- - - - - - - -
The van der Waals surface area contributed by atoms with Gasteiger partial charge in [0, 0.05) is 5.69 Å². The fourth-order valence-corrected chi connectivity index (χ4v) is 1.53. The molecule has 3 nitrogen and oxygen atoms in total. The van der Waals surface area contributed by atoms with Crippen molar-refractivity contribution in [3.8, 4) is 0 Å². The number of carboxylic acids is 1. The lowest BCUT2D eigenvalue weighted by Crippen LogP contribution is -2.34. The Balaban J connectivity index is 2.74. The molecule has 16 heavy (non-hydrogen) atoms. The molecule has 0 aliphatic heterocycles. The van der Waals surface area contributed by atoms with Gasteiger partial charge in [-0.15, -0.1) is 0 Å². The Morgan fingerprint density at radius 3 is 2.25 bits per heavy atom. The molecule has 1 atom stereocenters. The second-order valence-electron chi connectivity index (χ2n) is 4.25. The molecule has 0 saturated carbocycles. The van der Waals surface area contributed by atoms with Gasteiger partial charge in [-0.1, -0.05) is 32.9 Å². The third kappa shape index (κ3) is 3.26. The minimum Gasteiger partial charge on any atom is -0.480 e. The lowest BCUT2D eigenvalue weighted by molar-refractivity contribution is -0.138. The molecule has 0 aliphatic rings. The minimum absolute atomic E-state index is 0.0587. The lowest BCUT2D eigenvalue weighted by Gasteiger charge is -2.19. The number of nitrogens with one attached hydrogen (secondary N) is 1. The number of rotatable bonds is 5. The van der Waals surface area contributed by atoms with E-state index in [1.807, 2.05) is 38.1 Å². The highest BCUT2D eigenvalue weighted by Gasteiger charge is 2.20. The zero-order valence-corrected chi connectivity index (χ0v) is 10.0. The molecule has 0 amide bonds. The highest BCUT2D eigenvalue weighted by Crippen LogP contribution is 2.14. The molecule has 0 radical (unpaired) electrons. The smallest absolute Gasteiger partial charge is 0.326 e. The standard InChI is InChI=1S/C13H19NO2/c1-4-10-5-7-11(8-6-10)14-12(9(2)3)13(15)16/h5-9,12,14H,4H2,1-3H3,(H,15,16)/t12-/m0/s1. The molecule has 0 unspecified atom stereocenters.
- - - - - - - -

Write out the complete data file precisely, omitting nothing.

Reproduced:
The van der Waals surface area contributed by atoms with Gasteiger partial charge in [0, 0.05) is 5.69 Å². The fourth-order valence-corrected chi connectivity index (χ4v) is 1.53. The molecule has 3 nitrogen and oxygen atoms in total. The van der Waals surface area contributed by atoms with Crippen molar-refractivity contribution in [3.8, 4) is 0 Å². The number of carboxylic acids is 1. The lowest BCUT2D eigenvalue weighted by Crippen LogP contribution is -2.34. The Balaban J connectivity index is 2.74. The molecule has 16 heavy (non-hydrogen) atoms. The molecule has 0 aliphatic heterocycles. The van der Waals surface area contributed by atoms with Gasteiger partial charge in [-0.15, -0.1) is 0 Å². The Morgan fingerprint density at radius 3 is 2.25 bits per heavy atom. The molecule has 1 atom stereocenters. The second-order valence-electron chi connectivity index (χ2n) is 4.25. The molecule has 0 saturated carbocycles. The van der Waals surface area contributed by atoms with Gasteiger partial charge in [-0.1, -0.05) is 32.9 Å². The third kappa shape index (κ3) is 3.26. The minimum Gasteiger partial charge on any atom is -0.480 e. The lowest BCUT2D eigenvalue weighted by molar-refractivity contribution is -0.138. The molecule has 0 aliphatic rings. The minimum absolute atomic E-state index is 0.0587. The lowest BCUT2D eigenvalue weighted by Gasteiger charge is -2.19. The number of nitrogens with one attached hydrogen (secondary N) is 1. The number of rotatable bonds is 5. The van der Waals surface area contributed by atoms with E-state index in [1.807, 2.05) is 38.1 Å². The highest BCUT2D eigenvalue weighted by Gasteiger charge is 2.20. The zero-order valence-corrected chi connectivity index (χ0v) is 10.0. The molecule has 0 amide bonds. The highest BCUT2D eigenvalue weighted by Crippen LogP contribution is 2.14. The molecule has 0 radical (unpaired) electrons. The smallest absolute Gasteiger partial charge is 0.326 e. The standard InChI is InChI=1S/C13H19NO2/c1-4-10-5-7-11(8-6-10)14-12(9(2)3)13(15)16/h5-9,12,14H,4H2,1-3H3,(H,15,16)/t12-/m0/s1. The molecule has 0 unspecified atom stereocenters.